Once, last century, I studied Filipino history for my undergraduate degree. The units were imaginatively named The History of the Philippines Part A and B. Like most things I studied, I remember little.
To be fair, it was Darwin and there was a lot of drinking.
Thankfully Alternative Alamat by Paolo Chikiamco is imaginative and stock full of story that I never got the chance to encounter as part of my history major. So while reading Alternative Alamat evokes a certain level of nostalgia, there’s plenty here that is fresh and new and exciting.
Alamat roughly translates as Legend, and so we have Alternative Legends, a collection of stories that explore and bring to life in reader’s(both International and Filipino) minds some of the richness that can be found in Philippine Mythology. After having chatted with Rochita Loenen-Ruiz and reading Alternative Alamat it becomes apparent to me that this is just a taster, an indication of what is possible, of what more there is to explore in Philippine mythology.
Paolo has managed to gather together an interesting group of stories and writers. There are names that are familiar to me: Eliza Victoria, Rochita Loenen-Ruiz, Dean Alfar and David Hontiveros but there’s a fair amount that I haven’t had the privilege of reading before.
A quick selection of the tales:
Eliza Victoria, kicks off the collection with Ana’s Little Pawnshop on Makiling St. which also featured in her collection A Bottle of Storm Clouds. It’s a very good modern rendering of Anagolay, the Philippine Goddess of lost things and a comment perhaps on the modernisation of the Philippines.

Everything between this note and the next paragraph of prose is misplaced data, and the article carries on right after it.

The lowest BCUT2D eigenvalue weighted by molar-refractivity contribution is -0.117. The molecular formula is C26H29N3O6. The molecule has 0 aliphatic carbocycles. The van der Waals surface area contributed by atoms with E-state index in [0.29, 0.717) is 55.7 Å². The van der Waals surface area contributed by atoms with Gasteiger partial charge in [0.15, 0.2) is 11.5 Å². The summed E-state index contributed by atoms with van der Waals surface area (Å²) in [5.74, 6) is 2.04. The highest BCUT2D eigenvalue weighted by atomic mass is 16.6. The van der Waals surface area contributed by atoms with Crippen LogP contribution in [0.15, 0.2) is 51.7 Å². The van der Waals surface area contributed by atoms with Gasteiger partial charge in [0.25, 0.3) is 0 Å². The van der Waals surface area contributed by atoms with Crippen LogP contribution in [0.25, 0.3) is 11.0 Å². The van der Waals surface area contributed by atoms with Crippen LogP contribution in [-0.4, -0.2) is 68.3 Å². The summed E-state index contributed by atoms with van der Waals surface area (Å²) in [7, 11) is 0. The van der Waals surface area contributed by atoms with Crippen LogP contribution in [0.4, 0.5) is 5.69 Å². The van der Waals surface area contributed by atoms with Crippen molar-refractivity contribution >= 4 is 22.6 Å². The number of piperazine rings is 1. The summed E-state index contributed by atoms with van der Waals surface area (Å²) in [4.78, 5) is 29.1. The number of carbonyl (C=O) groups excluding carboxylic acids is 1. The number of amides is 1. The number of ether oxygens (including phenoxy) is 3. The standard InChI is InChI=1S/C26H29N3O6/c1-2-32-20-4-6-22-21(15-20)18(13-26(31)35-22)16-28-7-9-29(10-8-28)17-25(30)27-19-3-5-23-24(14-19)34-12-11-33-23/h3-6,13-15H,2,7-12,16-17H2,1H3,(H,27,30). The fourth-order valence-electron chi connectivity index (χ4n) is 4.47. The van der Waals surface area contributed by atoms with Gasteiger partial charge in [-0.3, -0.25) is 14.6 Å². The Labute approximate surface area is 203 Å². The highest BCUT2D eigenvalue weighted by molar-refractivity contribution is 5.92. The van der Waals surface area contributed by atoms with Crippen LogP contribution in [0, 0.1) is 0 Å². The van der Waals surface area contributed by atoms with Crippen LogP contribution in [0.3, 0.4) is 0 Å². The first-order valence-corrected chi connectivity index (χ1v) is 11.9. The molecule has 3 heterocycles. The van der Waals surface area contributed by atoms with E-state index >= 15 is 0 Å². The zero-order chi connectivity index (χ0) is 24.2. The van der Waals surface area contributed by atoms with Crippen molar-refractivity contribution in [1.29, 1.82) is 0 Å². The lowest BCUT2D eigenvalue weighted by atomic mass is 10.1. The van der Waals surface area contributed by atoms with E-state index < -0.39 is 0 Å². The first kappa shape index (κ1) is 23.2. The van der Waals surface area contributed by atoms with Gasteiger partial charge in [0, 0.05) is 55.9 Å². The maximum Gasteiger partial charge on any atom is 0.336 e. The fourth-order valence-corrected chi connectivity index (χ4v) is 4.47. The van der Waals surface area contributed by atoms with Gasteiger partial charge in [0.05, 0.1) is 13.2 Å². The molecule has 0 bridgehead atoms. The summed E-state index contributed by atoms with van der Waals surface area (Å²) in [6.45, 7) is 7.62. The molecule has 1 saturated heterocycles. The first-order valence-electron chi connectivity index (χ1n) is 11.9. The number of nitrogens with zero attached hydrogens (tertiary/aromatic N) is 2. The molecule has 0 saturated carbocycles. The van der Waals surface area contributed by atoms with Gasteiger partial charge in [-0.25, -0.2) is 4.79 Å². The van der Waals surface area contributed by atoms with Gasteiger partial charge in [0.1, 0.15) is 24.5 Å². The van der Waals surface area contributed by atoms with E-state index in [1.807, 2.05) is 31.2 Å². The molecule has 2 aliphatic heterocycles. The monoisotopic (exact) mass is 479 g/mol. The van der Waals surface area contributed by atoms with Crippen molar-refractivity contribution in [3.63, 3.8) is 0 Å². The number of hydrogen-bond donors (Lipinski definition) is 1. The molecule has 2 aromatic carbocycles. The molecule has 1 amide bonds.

Harinuo’s Love Song by Rochita Loenen-Ruiz, is a beautiful retelling of the myth of the Sky Maiden. Beautiful and horrifying at the same time. This story was pleasurable beyond the tale itself. It contains poems within the text but the whole story itself has a very powerful folktale rhythm to it.
Budjette Tan, famous for his Graphic Novel/Comic, Trese (available form Kobo), gives us the The Last Full Show, a slice of life from that world. It’s a good mix of crime/mystery and the supernatural, Philippines style.
Timothy James Dimacali’s Keeper of My Sky was very good and quite sad at the same time. An ancient story re-crafted in a modern setting and cleverly structured to produce a unique effect. Reminds me of some of the character reimagining in American Gods.
Mo Francisco, takes another look at Maria Makiling in Conquering Makiling, the goddess of this tale is a little more primal, earthy in her presentation. The story was vivid and quite humorous. This is one of those stories that sits quite happily in the realms of magical realism as it does in speculative fiction or fantasy.
There are others in this collection that I will leave to surprise you. They were all good stories and showcased what can be accomplished with Philippine folk lore and mythology with a range of literary styles. Dean Alfar finishes off the fiction segment of the collection with a story told in footnotes – a short excerpt from an historical text (real or fabricated I am not sure) is footnoted* and it is these footnotes that builds the story. It’s an interesting technique and it bridges nicely to the non-fiction articles and interviews that Chikiamco sourced for the collection.
You can’t ask much more from a book than to be intrigued, entertained and educated. Alternative Alamat achieves all of this admirably. It’s an important read not only for those wanting diversity in their speculative fiction but also I think for Filipino’s wanting to explore and engage in their mythology.
It is beautifully illustrated by Mervin Malonzo who did the front cover and the interior black and white plates. At just over $5 AUD via Kobo, this collection is a steal. If you are a fan of myth and folktale retelling, take a trip to the Philippines, I don’t think you will regret it.